But after a few practice tests, I realized I was dead wrong, and that I was going to need to spend just as much time preparing for verbal as I was for physical and biological sciences. Not, of course, because there were concepts or rules or processes to memorize, but because the MCAT Verbal Section was unlike any critical thinking test I’d ever taken. In the end, I picked up the Ek full set (here’s a link to it on Amazon), studied their method, and did every single passage in the 101 passages workbook. By then, I had raised my average score on the verbal from consistent 7’s to consistent 10’s.
In the remaining weeks leading up the actual MCAT, I took mostly full-length (all subjects) CBTs to practice for the verbal, but on days when I had extra time or energy (it’s pretty draining, isn’t it?), I would dink around in the Hyperlearning book, taking a few timed passages at a time. Although I also had access to the Berkeley Review’s material (and although I have lots of positive things to say about the Berkeley Review’s prep material), I didn’t find it particularly useful for improving my verbal score. Or at least, I didn’t find it nearly as useful as the 101 Passages set or the Hyperlearning workbooks.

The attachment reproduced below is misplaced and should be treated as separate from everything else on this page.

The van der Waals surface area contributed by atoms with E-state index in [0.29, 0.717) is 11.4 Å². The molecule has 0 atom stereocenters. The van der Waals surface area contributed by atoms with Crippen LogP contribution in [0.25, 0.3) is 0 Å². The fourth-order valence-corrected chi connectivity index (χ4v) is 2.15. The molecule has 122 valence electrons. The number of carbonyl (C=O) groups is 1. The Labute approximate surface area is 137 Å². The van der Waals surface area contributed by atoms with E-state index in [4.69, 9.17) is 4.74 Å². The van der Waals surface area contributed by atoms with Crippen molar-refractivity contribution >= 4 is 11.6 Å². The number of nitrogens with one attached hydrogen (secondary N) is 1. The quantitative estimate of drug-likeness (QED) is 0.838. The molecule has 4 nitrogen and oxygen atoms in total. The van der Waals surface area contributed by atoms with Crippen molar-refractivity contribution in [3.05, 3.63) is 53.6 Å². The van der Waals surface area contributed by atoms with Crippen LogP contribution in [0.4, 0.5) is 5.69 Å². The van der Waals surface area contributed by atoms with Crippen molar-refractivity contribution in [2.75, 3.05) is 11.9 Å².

On the real MCAT test, I pulled off a 12 on verbal, but I didn’t feel any more sure of my answers than I did on my first practice tests. Which, in my mind, exemplifies why you can’t “wing it” on verbal: you’ll never really know that you’re doing well, or getting answers right, as much as you’ve gotten comfortable with the style of questions you’re being asked and how to answer them quickly and decisively.That sort of skillset doesn’t come by cramming; consistent practice is the trick.
A final word on MCAT verbal prep:
Of all the MCAT strategies I’ve listed above, I genuinely think there are people who would benefit from each. If you’re struggling to achieve the scores you want for verbal, it probably wouldn’t hurt to draw a little on all of them if you can. In the end, remember that the MCAT Verbal Section is hard…for everyone. If you try your hardest, do plenty of practice problems, and focus on improving in your weak areas, you’ll see your score go up, and up. Onward, pre-meds!